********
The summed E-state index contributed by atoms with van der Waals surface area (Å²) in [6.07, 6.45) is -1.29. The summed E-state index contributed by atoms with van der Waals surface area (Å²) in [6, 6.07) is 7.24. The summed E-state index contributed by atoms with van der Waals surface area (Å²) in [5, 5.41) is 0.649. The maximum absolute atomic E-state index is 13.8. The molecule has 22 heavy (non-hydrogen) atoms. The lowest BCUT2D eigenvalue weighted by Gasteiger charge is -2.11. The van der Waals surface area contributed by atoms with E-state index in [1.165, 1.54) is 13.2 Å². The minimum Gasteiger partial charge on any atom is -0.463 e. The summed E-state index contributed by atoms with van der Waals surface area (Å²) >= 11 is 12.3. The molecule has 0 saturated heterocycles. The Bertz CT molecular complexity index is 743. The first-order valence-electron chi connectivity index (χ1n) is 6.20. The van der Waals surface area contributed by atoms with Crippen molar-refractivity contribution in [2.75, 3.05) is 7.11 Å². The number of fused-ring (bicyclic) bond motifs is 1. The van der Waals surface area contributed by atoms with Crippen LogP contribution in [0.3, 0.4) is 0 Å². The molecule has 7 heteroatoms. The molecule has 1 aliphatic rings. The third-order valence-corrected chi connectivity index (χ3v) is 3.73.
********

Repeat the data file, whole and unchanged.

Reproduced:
The summed E-state index contributed by atoms with van der Waals surface area (Å²) in [6.07, 6.45) is -1.29. The summed E-state index contributed by atoms with van der Waals surface area (Å²) in [6, 6.07) is 7.24. The summed E-state index contributed by atoms with van der Waals surface area (Å²) in [5, 5.41) is 0.649. The maximum absolute atomic E-state index is 13.8. The molecule has 22 heavy (non-hydrogen) atoms. The lowest BCUT2D eigenvalue weighted by Gasteiger charge is -2.11. The van der Waals surface area contributed by atoms with E-state index in [1.165, 1.54) is 13.2 Å². The minimum Gasteiger partial charge on any atom is -0.463 e. The summed E-state index contributed by atoms with van der Waals surface area (Å²) >= 11 is 12.3. The molecule has 0 saturated heterocycles. The Bertz CT molecular complexity index is 743. The first-order valence-electron chi connectivity index (χ1n) is 6.20. The van der Waals surface area contributed by atoms with Crippen molar-refractivity contribution in [2.75, 3.05) is 7.11 Å². The number of fused-ring (bicyclic) bond motifs is 1. The van der Waals surface area contributed by atoms with Crippen LogP contribution in [0.3, 0.4) is 0 Å². The molecule has 7 heteroatoms. The molecule has 1 aliphatic rings. The third-order valence-corrected chi connectivity index (χ3v) is 3.73.